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Anzac memorial at Tinui proposed for heritage recognition

Press Release – Historic Places Trust
One of the country’s earliest memorials to Anzac Day is being proposed for heritage recognition by the New Zealand Historic Places Trust (NZHPT).

The Tinui Memorial Cross in the Wairarapa has gained national and international recognition as the site where locals gathered to commemorate the inaugural Anzac Day on 25 April 1916. The site is one of only a handful in New Zealand where a memorial was erected during the war. Other examples include the Anzac Memorial Tree in Eastbourne, Wellington (July 1915), a memorial in Kaitaia (March 1916) and the Anzac Memorial Flagpole in Petone, Wellington (April 1916).

Located on an outcrop of Mount Maunsell/Tinui-Taipo overlooking Tinui township, the memorial cross was originally constructed from timber before being replaced with an aluminium equivalent in 1965.

NZHPT contract historian Karen Astwood said the regular Anzac Day ceremonies show the high esteem with which the site is held by the community and visitors, with generations of Tinui people having trekked to the Cross since its original construction in 1916 as part of annual Anzac commemorations. This is reflected in its proposal as a Category I listing on the NZHPT’s National Register.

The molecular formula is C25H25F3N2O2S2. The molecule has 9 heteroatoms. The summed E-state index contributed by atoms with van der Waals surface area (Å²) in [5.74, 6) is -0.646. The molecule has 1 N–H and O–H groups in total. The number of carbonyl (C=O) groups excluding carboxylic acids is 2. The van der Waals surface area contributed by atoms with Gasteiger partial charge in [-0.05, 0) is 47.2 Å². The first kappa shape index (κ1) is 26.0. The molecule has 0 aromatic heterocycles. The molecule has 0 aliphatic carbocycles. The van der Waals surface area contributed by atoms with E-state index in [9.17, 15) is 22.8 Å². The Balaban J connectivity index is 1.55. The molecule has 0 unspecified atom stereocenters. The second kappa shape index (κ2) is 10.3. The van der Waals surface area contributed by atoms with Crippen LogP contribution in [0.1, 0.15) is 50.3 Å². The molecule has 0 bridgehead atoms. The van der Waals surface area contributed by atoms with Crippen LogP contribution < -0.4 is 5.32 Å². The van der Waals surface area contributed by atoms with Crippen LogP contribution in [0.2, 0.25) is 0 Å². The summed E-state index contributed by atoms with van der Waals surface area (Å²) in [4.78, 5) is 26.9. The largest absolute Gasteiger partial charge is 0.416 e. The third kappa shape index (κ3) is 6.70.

The Anzac Memorial Cross is on private farmland and the permission of the owners for access and direction is required across the private property to reach the landmark, particularly with the annual Anzac Day pilgrimage coming up.

“The Tinui Anzac Memorial Cross site is a dramatically solemn place. That has been reflected in the community erecting the cross to mark its respect for those involved in the Gallipoli campaign, the determination to continue the tradition when the cross needed replacing nearly 50 years later and the yearly pilgrimage to commemorate each Anzac Day.

“There has been media interest about the structure, its history, and the community’s desire for it to be recognised as a historic place. This rare form of commemorative structure is a particularly poignant example of the impact that the events at Gallipoli had on communities in New Zealand. Registration would recognise that history and the high esteem in which it is held nationally.”

Public submissions on the registration are welcomed by the NZHPT until 9 February. A copy of the registration report is available on the NZHPT’s website (www.historic.org.nz).

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